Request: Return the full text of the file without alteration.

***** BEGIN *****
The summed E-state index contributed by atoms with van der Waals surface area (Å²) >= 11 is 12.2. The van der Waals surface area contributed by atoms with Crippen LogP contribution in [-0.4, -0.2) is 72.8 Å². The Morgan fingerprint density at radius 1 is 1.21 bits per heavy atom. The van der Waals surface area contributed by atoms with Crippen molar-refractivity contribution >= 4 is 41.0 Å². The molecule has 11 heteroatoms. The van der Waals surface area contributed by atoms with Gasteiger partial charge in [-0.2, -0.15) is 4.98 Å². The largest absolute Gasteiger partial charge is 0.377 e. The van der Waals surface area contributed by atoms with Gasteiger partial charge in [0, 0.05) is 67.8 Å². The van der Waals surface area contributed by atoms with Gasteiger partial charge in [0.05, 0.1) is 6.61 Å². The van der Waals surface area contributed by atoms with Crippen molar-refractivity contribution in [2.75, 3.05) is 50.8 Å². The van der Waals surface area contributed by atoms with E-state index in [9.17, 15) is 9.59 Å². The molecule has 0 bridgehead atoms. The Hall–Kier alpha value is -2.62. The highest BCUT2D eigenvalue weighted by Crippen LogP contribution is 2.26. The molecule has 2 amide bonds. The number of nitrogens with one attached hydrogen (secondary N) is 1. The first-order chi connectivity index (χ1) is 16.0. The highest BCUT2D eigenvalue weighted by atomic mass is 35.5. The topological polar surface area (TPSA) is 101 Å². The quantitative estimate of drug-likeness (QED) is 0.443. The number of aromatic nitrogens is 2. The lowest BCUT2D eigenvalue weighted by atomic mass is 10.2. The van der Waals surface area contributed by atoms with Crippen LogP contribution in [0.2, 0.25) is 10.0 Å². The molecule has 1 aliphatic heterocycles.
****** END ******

The summed E-state index contributed by atoms with van der Waals surface area (Å²) >= 11 is 12.2. The van der Waals surface area contributed by atoms with Crippen LogP contribution in [-0.4, -0.2) is 72.8 Å². The Morgan fingerprint density at radius 1 is 1.21 bits per heavy atom. The van der Waals surface area contributed by atoms with Crippen molar-refractivity contribution >= 4 is 41.0 Å². The molecule has 11 heteroatoms. The van der Waals surface area contributed by atoms with Gasteiger partial charge in [-0.2, -0.15) is 4.98 Å². The largest absolute Gasteiger partial charge is 0.377 e. The van der Waals surface area contributed by atoms with Gasteiger partial charge in [0, 0.05) is 67.8 Å². The van der Waals surface area contributed by atoms with Gasteiger partial charge in [0.05, 0.1) is 6.61 Å². The van der Waals surface area contributed by atoms with Crippen molar-refractivity contribution in [2.75, 3.05) is 50.8 Å². The van der Waals surface area contributed by atoms with E-state index in [9.17, 15) is 9.59 Å². The molecule has 0 bridgehead atoms. The Hall–Kier alpha value is -2.62. The highest BCUT2D eigenvalue weighted by Crippen LogP contribution is 2.26. The molecule has 2 amide bonds. The number of nitrogens with one attached hydrogen (secondary N) is 1. The first-order chi connectivity index (χ1) is 16.0. The highest BCUT2D eigenvalue weighted by atomic mass is 35.5. The topological polar surface area (TPSA) is 101 Å². The quantitative estimate of drug-likeness (QED) is 0.443. The number of aromatic nitrogens is 2. The lowest BCUT2D eigenvalue weighted by atomic mass is 10.2. The van der Waals surface area contributed by atoms with Crippen LogP contribution in [0.2, 0.25) is 10.0 Å². The molecule has 1 aliphatic heterocycles.